It is a matter of great ability and intelligence, that he went on to become proficient
in eleven languages, including all the South Indian Dravidian languages like Tamil, Kannada,Telugu & Malayalam, along with English, French, Spanish and of course Toda, Kotha and Kuruma dialects.

And the young Bellie Gowder, took a vow, that he would build a school for the hill tribe pupils and educate his children come what may when he grew up. Remember Hubbathalai, originally known as Ammanalli Hatti, was one of the few Badga hattis, forming the boundary of Porangadu Seemay, surrounded by green fields and thick forests. There was no Cordite factory or Railway Station (Aravankadu) when he was young in the late 1800s.

Ari Gowder was the eldest son of Bellie Gowda and Nanji Hethe born on 4th December, 1983. He had four younger brothers, Haldorai, Bhoja Gowder, Raju Gowder, Joghee Gowder and the youngest sister, Idyammal. The first Badaga woman graduate, Akkama Devi who became a Member of Parliament, was married to his brother Joghee Gowder.

The educational situation at that time in the Nilgiris District was beautifully described in the petition submitted to the Minister of Education,Government of Madras, Hon,Dewan Bahadur S.Kumaraswamy Reddyar, who visted Hubbathalai on 24th June 1932 to Rao Sahib Bellie Gowder Board High School on the occasion of his first visit.

“From time to time, representations were made to the educational authorities inviting their attention to the fact that one of the main causes of the backwardness of the indigenous tribes of the hills was the lack of educational facilities. There had been a few lower elementary schools inadequately serving the needs of a proportionately large population scattered all over the District.”

Petition to the Education Minister of Mardas Government in 1932 by the Hill Tribes of the Nilgiris There were two or three Higher Elementary schools, then, in the whole District. The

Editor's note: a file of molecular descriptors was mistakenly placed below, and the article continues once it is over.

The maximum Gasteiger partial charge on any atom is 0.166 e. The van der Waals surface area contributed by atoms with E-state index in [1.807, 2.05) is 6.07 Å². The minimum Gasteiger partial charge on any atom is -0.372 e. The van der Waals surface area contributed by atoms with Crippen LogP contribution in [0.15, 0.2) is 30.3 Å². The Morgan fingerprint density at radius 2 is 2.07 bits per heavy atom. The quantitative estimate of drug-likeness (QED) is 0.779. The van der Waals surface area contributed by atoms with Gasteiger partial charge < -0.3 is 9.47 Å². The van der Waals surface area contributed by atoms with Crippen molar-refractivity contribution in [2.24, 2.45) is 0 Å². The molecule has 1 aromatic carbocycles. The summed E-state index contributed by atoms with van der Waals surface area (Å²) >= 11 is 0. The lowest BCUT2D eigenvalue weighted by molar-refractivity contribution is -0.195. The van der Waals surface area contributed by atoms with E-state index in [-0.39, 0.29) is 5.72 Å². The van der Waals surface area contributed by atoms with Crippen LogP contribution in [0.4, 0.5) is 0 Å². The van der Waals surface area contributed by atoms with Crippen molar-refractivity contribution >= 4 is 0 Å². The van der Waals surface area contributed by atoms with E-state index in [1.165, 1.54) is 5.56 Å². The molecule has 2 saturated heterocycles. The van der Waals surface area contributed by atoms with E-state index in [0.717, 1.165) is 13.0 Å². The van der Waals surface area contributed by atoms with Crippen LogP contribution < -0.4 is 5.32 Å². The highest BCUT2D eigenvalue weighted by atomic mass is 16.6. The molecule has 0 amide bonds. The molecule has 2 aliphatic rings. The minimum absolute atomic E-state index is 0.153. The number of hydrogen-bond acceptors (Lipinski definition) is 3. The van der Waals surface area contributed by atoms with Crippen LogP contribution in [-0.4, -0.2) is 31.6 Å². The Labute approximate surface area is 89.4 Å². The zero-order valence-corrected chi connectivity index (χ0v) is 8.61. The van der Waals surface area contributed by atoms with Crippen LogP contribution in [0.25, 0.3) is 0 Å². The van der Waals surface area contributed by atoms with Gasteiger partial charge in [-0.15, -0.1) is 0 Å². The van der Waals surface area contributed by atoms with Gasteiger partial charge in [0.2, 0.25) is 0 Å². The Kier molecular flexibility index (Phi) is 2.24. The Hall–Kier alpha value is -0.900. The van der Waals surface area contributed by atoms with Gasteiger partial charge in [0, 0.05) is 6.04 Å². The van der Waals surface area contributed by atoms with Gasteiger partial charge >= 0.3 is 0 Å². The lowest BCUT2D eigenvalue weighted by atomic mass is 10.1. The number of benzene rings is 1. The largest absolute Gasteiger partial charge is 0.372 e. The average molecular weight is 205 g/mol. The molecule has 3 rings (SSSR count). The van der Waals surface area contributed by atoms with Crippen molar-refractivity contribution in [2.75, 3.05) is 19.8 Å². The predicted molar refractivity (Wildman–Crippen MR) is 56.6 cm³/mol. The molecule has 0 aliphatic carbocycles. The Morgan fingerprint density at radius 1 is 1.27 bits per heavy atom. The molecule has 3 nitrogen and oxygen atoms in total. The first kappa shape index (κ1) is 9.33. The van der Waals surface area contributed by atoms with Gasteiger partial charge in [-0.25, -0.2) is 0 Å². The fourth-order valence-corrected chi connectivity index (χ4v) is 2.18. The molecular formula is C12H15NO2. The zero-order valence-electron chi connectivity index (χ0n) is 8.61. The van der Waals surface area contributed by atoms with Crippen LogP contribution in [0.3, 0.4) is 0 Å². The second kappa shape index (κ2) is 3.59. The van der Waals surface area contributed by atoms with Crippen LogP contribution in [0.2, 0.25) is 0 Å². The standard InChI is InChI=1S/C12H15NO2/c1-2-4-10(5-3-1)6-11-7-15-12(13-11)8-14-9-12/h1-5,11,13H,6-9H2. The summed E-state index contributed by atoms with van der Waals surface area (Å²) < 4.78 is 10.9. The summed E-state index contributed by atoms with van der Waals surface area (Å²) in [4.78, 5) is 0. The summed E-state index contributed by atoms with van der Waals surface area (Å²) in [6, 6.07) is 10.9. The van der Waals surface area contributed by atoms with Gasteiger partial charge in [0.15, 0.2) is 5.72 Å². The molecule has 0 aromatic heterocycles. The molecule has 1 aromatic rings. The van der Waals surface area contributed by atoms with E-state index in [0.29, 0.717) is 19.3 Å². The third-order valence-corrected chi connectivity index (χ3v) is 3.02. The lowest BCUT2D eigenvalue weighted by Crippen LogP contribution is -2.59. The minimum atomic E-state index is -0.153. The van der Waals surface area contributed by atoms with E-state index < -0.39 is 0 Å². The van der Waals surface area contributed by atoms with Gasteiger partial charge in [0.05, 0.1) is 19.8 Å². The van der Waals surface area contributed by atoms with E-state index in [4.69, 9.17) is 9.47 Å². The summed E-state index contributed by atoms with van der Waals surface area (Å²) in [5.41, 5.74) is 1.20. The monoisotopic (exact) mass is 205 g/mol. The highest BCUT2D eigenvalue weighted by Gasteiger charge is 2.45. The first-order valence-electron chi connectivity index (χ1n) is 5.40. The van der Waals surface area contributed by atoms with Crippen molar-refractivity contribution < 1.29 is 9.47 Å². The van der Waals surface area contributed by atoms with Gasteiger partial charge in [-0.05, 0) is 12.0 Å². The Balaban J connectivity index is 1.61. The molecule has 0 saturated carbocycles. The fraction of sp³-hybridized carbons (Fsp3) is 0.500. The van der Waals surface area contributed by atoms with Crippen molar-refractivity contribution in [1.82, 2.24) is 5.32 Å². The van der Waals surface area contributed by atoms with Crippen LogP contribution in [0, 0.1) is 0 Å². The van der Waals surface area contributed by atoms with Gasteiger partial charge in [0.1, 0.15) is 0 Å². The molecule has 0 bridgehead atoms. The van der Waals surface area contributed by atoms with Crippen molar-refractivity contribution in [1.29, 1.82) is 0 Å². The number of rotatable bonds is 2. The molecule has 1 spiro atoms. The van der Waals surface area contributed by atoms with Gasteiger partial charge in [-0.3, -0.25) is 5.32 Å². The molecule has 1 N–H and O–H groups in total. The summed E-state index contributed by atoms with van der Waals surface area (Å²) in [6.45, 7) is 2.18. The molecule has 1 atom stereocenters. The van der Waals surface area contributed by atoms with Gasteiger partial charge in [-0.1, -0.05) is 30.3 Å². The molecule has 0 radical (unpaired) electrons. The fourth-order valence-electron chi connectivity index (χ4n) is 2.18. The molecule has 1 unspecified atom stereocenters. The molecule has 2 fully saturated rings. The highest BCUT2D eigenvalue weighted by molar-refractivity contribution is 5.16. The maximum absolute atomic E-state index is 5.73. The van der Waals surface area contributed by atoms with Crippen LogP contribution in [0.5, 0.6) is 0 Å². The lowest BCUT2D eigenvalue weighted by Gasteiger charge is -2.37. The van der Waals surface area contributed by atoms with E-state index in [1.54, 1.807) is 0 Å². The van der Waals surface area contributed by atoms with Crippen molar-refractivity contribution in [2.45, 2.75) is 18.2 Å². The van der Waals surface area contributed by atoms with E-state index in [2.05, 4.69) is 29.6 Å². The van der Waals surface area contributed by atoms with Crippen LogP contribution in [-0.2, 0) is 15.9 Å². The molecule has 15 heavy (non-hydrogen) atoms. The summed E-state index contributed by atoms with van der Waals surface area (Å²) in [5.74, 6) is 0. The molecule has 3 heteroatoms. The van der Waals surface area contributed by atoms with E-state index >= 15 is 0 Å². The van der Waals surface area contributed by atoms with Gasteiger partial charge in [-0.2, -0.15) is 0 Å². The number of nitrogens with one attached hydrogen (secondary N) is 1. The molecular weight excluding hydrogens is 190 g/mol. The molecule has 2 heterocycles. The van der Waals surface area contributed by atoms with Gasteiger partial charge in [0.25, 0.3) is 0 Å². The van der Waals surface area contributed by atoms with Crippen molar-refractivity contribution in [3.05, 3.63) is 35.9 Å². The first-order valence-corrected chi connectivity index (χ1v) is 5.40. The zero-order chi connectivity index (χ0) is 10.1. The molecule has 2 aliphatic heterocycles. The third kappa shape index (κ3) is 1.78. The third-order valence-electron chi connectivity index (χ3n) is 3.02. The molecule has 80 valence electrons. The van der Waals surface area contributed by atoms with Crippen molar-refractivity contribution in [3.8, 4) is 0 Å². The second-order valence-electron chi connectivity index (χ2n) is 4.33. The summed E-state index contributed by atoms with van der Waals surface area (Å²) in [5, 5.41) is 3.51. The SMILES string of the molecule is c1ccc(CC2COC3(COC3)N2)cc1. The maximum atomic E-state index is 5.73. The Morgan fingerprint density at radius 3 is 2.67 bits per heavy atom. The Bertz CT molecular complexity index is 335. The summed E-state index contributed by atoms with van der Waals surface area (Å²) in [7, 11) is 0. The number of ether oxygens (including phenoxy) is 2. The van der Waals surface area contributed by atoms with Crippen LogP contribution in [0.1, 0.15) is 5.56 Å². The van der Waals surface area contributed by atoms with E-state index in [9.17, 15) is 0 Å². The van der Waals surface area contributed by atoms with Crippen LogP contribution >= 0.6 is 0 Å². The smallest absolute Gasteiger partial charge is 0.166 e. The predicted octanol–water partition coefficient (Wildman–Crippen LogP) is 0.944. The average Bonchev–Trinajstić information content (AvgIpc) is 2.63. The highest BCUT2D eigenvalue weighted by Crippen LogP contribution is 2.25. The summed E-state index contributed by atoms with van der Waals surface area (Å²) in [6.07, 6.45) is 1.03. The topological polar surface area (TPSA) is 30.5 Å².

demand for a few more such schools became so insistent that a start had to be made somewhere with the result that the school at Hubbathalai was opened by Rao Sahib Bellie Gowder as a private school in 1923 with lower elementary classes to begin with. In 1926 it became higher Elementary school and became a High School in 1932.

The petition mentioned that there was not a single college in the district and hoped that the Rao Bahadur Bellie Gowder school at Hubbathalai would be raised to the status of a College. That remained a dream.

The dream of a college in the hills, materialised much later after many decades, at Ooty (Ootacamund), due to consistent efforts of Rao Bahadur Ari Gowder when he was the President of Nilgiris District Board.

And thus started the story of Ari Gowder becoming the first Badaga graduate. After initial schooling in nearby places of Hubbathalai and Coonoor (upto eighth

standard), he completed the high school studies in Coimbatore and graduation in Madras Christian College at Chennai (then Madras).

Meanwhile, Bellie Gowder became the railway contractor was involved in the laying of Nilgiri Mountain Railways, initially upto Coonoor (completed in 1900) from Mettupalayam and later upto Ooty( completed in 1908). The road bridge (over the railway track) on the road connecting Ooty with Lawrence School and Kundah, near Lovedale railway station, is called Bellie Gowda bridge.
Bellie Gowder in suit and turban

Both Bellie Gowder and Ari Gowder remained as Railway contractors till their death in 1935 and 1971 respectively.

Bellie Gowder was involved in Scouts movement and philanthropic activities in a big way. He united the tribal communities like Todas, Kurumas, Kothas and Irulas of the Nilgiris to preserve their culture and traditions. He organised many functions at his village, Hubbathalai and had even succeeded in many high ranked British dignitaries to preside over the functions. His excellent English articulation and speeches were appreciated and applauded by all.